WhatsApp has filed a lawsuit against the NSO Group, an Israeli firm linked to ‘new’ Maltese citizen and alleged financial fraudster Anatoly Hurgin, for conducting cyber-attacks that infected devices with malicious software.
Hurgin, who bought Maltese citizenship under the cash-for-passports scheme in 2016, is currently facing charges of fraud, smuggling, and money laundering in Israel, as well as five violations of US Federal Law for defrauding shareholders of a Florida-based company.
In an interview with Forbes, Hurgin described NSO Group as “one of the best companies in this field”, indicating that they had worked together, with his company Ability Inc handling the network side and NSO depositing malware on devices.
WhatsApp has accused the company of sending spyware to some 1400 mobile phones with the purpose of surveilling them. NSO Group denied the allegations.
In the court filing, WhatsApp said the malware was developed “to access messages and other communications after they were decrypted on target devices”. WhatsApp detected and stopped the “unauthorised access and abuse of the WhatsApp Service and computers” in May.
The NSO Group makes software for surveillance, including what Forbes called “the world’s most invasive mobile spy kit”, known as Pegasus. The software works by sending a message to the target phone, including a link. When the target clicks the link, Pegasus infiltrates the phone and collects all communications and locations, including communication sent through iMessage, Gmail, Viber, WhatsApp, Telegram, and Skype.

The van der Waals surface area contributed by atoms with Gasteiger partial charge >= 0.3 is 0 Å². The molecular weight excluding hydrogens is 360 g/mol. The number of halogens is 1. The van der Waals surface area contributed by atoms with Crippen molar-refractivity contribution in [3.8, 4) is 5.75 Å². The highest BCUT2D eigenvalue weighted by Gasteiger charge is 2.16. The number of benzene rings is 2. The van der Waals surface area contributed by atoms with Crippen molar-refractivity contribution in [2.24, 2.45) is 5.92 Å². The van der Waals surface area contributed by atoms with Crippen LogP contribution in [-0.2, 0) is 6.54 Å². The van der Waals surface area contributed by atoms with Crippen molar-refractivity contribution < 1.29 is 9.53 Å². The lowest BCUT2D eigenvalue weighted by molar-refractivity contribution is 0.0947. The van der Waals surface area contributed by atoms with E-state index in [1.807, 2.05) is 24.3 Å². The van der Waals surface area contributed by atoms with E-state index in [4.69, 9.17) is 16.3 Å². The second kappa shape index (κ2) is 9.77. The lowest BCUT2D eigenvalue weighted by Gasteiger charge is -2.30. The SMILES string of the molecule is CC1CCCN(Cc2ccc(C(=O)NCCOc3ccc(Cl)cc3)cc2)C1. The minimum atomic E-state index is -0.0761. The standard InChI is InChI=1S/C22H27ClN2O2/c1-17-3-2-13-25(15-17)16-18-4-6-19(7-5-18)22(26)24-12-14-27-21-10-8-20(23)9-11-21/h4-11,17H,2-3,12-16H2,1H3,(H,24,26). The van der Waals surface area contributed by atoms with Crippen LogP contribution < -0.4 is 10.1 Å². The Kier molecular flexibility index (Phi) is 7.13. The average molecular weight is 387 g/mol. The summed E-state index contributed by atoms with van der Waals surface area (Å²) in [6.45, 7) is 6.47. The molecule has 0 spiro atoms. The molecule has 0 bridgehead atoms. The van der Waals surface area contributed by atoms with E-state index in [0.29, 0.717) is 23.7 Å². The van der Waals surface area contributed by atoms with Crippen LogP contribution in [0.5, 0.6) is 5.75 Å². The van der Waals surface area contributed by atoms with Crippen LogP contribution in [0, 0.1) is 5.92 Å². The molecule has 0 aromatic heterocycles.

WhatsApp said in a statement that “this attack targeted at least 100 members of civil society”, including journalists and human rights activists.
In 2018, the New York Times revealed that the Saudi authorities had used NSO Group software to spy on journalist Jamal Khashoggi prior to his murder. It was also used to spy on Ahmed Mansoor, a human rights activist in the United Arab Emirates, as well as to target journalists and activists in Panama, Mexico, Turkey, Kenya, Morocco, Yemen, Saudi Arabia, Uzbekistan, and Qatar.
Anatoly Hurgin was the fifth new Maltese citizen to be charged with financial crimes in the last twelve months. The Shift reported that he was also subject to a lawsuit for violating the US Securities Act just three months before he was awarded Maltese citizenship.
The Maltese cash-for-passports scheme has been heavily criticised by the EU, Council of Europe, and the European Commission over concerns it could be used by criminals to facilitate money laundering and fraud in Member States.
The Shift has contacted Identity Malta and Prime Minister Joseph Muscat on several occasions with questions about Hurgin, his activities, and his Maltese citizenship. No answers have been forthcoming.